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One of the biggest dangers on any construction site: Deadlines

You know that your boss signed a contract when he or she took the latest construction job. All of the workers learned what the projected timeframe was when you started the job. You all know the schedule. You all know the deadline.

Did you know that that deadline can also become one of the biggest hazards to your health?

Falling behind

As the job goes on, you can tell that you're never going to get done in time. You ran into some delays with the supply lines that you couldn't avoid. You found issues with the project that you had to go back and correct, setting your team back a few days.

That deadline was tight to start with. You knew you'd have a tough time hitting it. These delays mean there is almost no hope at all. You know it. Your team knows it.

The only person who does not want to hear it is your boss.

The wrong mindset

Safety experts warn that falling behind can push supervisors into the wrong mindset, where they value the deadline above all else. They encourage workers to rush. They overlook people who cut corners. They may not say it, but they put pressure on the workers to get things done as fast as they can, even when it's not safe.

For example, perhaps you have to finish a small area on the roof that was supposed to get done two days ago. It's an easy job and it should only take 10 minutes.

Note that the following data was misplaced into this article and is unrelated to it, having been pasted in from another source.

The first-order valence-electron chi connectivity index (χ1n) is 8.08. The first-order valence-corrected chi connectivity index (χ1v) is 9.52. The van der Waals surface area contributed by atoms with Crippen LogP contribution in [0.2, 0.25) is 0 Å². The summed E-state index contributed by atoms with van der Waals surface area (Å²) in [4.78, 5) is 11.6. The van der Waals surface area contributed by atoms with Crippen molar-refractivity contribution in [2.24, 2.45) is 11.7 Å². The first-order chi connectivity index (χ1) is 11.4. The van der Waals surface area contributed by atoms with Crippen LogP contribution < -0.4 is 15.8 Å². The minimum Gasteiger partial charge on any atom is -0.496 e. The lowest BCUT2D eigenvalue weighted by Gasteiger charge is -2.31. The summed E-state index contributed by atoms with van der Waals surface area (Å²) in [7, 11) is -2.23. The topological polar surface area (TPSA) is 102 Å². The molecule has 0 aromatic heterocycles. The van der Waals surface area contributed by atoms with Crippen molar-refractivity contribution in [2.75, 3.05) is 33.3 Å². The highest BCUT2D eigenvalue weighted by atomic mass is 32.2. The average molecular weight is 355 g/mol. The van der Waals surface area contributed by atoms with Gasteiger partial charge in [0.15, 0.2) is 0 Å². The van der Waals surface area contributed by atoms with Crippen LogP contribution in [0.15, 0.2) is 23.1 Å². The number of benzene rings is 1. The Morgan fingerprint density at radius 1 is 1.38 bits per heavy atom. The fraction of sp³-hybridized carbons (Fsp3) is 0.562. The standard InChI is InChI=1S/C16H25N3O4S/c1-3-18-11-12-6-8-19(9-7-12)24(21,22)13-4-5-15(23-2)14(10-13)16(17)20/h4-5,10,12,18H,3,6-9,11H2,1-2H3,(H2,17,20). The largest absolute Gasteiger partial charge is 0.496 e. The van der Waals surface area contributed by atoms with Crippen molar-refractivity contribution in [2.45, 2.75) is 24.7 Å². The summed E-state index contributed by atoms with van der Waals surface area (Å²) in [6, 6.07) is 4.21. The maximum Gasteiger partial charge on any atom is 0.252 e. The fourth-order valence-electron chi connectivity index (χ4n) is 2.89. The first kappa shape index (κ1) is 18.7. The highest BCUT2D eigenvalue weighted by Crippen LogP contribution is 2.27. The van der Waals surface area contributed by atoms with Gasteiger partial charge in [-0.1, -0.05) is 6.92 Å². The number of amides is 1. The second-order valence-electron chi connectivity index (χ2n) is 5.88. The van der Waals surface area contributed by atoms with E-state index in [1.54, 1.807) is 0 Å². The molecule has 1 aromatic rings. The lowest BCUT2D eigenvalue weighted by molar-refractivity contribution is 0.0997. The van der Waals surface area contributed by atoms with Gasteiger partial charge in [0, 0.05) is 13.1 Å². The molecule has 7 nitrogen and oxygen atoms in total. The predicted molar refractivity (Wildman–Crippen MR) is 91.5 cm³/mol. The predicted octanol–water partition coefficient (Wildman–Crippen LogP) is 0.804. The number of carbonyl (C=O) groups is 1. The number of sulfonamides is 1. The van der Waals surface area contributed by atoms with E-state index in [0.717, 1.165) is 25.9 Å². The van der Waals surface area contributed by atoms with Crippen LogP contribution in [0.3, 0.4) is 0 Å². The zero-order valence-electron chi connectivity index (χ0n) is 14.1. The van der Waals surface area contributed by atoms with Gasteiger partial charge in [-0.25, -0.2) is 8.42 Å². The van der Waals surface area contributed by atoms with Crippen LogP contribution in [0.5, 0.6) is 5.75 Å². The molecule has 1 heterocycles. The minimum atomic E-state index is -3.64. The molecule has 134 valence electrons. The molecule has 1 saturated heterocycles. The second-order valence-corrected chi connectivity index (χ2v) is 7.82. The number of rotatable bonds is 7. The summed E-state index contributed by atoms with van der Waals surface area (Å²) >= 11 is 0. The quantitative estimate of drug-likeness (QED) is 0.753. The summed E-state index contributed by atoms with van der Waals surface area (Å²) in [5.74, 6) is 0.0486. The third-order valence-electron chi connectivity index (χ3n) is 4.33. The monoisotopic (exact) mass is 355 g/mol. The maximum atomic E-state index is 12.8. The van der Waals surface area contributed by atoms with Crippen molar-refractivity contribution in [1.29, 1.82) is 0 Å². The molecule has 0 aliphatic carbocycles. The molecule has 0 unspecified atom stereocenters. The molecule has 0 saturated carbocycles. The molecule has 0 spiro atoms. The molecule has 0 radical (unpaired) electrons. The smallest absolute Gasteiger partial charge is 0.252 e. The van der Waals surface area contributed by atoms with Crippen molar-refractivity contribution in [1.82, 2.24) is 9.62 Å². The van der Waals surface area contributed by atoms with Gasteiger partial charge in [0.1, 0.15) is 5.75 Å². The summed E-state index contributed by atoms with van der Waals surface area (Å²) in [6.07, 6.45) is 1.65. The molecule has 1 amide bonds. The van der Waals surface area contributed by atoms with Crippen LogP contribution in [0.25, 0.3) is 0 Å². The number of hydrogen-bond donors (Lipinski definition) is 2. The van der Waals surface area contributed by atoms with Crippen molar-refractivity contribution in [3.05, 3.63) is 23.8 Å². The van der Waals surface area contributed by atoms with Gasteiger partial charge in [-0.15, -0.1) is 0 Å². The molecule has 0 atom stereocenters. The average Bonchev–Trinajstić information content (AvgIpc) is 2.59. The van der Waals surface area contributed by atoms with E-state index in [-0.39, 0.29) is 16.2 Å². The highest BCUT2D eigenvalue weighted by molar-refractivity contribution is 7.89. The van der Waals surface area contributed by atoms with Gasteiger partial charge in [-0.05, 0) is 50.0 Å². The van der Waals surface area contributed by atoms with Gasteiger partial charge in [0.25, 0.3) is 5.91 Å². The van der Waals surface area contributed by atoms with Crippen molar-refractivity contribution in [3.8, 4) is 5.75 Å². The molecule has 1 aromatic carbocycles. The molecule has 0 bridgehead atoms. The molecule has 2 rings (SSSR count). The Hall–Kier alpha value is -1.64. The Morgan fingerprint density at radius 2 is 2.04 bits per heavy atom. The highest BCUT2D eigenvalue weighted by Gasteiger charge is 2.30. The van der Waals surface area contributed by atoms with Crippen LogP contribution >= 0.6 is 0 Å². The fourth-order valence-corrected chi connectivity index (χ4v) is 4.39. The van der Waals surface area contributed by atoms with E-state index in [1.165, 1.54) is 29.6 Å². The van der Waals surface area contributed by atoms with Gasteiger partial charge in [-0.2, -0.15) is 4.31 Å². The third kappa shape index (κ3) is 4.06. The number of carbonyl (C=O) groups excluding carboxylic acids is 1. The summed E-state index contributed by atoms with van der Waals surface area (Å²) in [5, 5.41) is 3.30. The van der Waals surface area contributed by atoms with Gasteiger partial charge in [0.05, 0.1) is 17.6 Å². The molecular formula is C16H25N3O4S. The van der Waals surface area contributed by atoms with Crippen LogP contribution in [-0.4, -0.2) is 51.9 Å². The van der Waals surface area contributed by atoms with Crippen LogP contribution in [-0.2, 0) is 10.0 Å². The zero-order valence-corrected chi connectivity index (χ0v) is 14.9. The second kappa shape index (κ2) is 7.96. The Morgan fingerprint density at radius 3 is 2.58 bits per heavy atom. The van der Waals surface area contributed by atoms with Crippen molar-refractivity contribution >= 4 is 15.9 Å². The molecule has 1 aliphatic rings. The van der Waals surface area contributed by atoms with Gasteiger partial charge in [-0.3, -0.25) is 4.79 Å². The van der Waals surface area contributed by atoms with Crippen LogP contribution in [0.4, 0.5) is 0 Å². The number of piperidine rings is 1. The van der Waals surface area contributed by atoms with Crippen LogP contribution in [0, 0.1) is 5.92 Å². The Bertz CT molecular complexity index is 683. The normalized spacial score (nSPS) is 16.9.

You know you should wear fall protection gear. It doesn't matter how long you will be on the roof. One slip could send you falling 20 feet to the ground.

As you start to put on the gear, your boss walks by and raises an eyebrow. "We need this done yesterday," he tells you, looking at the safety gear. "How long is that going to take?"

Suddenly, you feel like you are in the wrong for putting on that gear. You decide not to use it, and your boss nods approvingly as you clamber up onto the roof. Five minutes later, you slip and fall to the ground below. You're lucky just to survive at that distance, but you break both of your legs and wind up in the hospital.

Money versus safety

This is just one example, but it shows how rushing and the pressure it puts on workers can force them into dangerous situations. You may even have a boss tell you explicitly not to work in a safe manner because it takes too long. The company is thinking about deadlines, money and the bottom line. Does your safety become expendable?

If you do get hurt on the job, make sure you know all of the legal options you have.

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